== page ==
Leadership Vacuum describes a situation where employees are in danger of experiencing a lack of systematic feedback and targeted facilitation of personal and professional skills that was traditionally provided by their “superiors”.
This vacuum built up gradually but at one point we became aware of a change in feedback culture that could potentially do harm, not only to each and everyone’s individual progress but, in the long run, also to the company, for the above mentioned reasons. We had to do something about it.
As Tim knew he was not the only one worthy and able to give valuable feedback, we tried building an active, mutual feedback culture to make up for missing back-channeling as found in traditional organizations. In the beginning, I indicated that company culture is changing and while workers are more independent, they also need to develop all new skills — partly assuming responsibilities that were once a boss-thing belongs to these skills. So we clearly communicated the following:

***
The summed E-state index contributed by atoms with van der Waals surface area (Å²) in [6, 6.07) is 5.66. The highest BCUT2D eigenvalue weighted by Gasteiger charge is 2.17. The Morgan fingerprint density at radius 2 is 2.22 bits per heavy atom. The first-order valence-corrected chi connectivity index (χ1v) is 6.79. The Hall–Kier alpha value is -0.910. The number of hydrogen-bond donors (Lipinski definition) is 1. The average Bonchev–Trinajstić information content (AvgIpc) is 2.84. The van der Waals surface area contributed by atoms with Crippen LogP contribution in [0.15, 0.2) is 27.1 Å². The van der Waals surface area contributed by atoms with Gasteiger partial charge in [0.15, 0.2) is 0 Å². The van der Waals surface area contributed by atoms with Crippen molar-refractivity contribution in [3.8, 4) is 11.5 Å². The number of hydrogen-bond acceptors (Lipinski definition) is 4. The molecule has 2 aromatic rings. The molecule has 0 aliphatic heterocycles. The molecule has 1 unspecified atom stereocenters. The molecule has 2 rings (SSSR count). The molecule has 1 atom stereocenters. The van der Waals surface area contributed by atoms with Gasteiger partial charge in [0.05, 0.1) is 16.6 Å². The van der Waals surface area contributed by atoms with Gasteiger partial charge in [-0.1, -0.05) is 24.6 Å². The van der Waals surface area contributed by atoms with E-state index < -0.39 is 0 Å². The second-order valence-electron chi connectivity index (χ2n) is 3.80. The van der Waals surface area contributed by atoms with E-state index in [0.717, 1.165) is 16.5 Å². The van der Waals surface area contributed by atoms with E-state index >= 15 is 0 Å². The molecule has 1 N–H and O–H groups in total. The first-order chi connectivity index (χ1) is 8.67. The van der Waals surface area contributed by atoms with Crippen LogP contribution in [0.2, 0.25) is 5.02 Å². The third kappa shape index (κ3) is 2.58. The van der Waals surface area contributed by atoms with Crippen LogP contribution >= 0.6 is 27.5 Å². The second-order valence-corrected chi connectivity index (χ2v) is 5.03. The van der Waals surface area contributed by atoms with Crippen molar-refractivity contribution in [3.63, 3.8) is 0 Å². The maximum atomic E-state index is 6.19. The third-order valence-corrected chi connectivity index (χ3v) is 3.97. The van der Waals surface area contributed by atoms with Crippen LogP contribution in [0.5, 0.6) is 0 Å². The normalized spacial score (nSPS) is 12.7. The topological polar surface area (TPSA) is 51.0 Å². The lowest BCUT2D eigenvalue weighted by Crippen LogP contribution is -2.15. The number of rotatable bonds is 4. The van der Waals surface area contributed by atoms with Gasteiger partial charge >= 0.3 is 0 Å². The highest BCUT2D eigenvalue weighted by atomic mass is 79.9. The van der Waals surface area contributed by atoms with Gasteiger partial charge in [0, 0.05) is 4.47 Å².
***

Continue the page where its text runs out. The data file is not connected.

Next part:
The task of facilitating progress in each and every coworker is in the hands of each and every coworker.
As with thousands of other companies, we are a mix of some experienced seniors and quite a few juniors, most of whom are developers but also a bunch of designers, a small sales team, an even smaller marketing team, and a couple of students. All of us with lots of interests, proficiency, and more or less on-the-job-experience. Plus — most importantly — very different personal traits and experiences that shape our characters and abilities to cope with different situations. A pool of knowledge and advice that’s waiting to be tapped.
Why not go for a tandem model to let knowledge and advice flow? That’s how we started our internal mentoring program.
The way feedback can happen at work heavily differs. There’s nice feedback burgers, there’s plain criticism and sometimes there’s protectionist whitewashing. All of these can have positive effects if applied purposely and will do harm if absent completely. Although there’s always room for improvement regarding soft skills (like giving feedback in a sensitive way), it’s most important that feedback is actually perceived as providing valuable information.